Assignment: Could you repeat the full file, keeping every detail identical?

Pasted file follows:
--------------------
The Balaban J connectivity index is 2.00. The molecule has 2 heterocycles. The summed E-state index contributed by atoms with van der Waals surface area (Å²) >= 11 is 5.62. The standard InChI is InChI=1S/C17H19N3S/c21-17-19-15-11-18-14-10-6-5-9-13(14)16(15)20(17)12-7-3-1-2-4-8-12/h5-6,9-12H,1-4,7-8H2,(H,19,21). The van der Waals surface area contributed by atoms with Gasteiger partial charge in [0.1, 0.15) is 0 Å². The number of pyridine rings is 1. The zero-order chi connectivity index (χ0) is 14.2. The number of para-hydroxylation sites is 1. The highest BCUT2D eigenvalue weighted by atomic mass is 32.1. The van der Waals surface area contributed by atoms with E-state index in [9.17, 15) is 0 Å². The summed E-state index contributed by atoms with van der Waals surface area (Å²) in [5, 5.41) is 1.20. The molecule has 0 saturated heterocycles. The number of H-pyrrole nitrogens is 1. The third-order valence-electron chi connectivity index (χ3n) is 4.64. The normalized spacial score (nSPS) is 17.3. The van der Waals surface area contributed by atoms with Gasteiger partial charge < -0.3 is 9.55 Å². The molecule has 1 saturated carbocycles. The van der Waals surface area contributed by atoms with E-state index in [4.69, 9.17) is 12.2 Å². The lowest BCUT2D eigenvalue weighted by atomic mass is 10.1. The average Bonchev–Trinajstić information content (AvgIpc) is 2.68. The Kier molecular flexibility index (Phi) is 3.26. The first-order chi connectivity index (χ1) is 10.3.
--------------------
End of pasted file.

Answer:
The Balaban J connectivity index is 2.00. The molecule has 2 heterocycles. The summed E-state index contributed by atoms with van der Waals surface area (Å²) >= 11 is 5.62. The standard InChI is InChI=1S/C17H19N3S/c21-17-19-15-11-18-14-10-6-5-9-13(14)16(15)20(17)12-7-3-1-2-4-8-12/h5-6,9-12H,1-4,7-8H2,(H,19,21). The van der Waals surface area contributed by atoms with Gasteiger partial charge in [0.1, 0.15) is 0 Å². The number of pyridine rings is 1. The zero-order chi connectivity index (χ0) is 14.2. The number of para-hydroxylation sites is 1. The highest BCUT2D eigenvalue weighted by atomic mass is 32.1. The van der Waals surface area contributed by atoms with E-state index in [9.17, 15) is 0 Å². The summed E-state index contributed by atoms with van der Waals surface area (Å²) in [5, 5.41) is 1.20. The molecule has 0 saturated heterocycles. The number of H-pyrrole nitrogens is 1. The third-order valence-electron chi connectivity index (χ3n) is 4.64. The normalized spacial score (nSPS) is 17.3. The van der Waals surface area contributed by atoms with Gasteiger partial charge < -0.3 is 9.55 Å². The molecule has 1 saturated carbocycles. The van der Waals surface area contributed by atoms with E-state index in [4.69, 9.17) is 12.2 Å². The lowest BCUT2D eigenvalue weighted by atomic mass is 10.1. The average Bonchev–Trinajstić information content (AvgIpc) is 2.68. The Kier molecular flexibility index (Phi) is 3.26. The first-order chi connectivity index (χ1) is 10.3.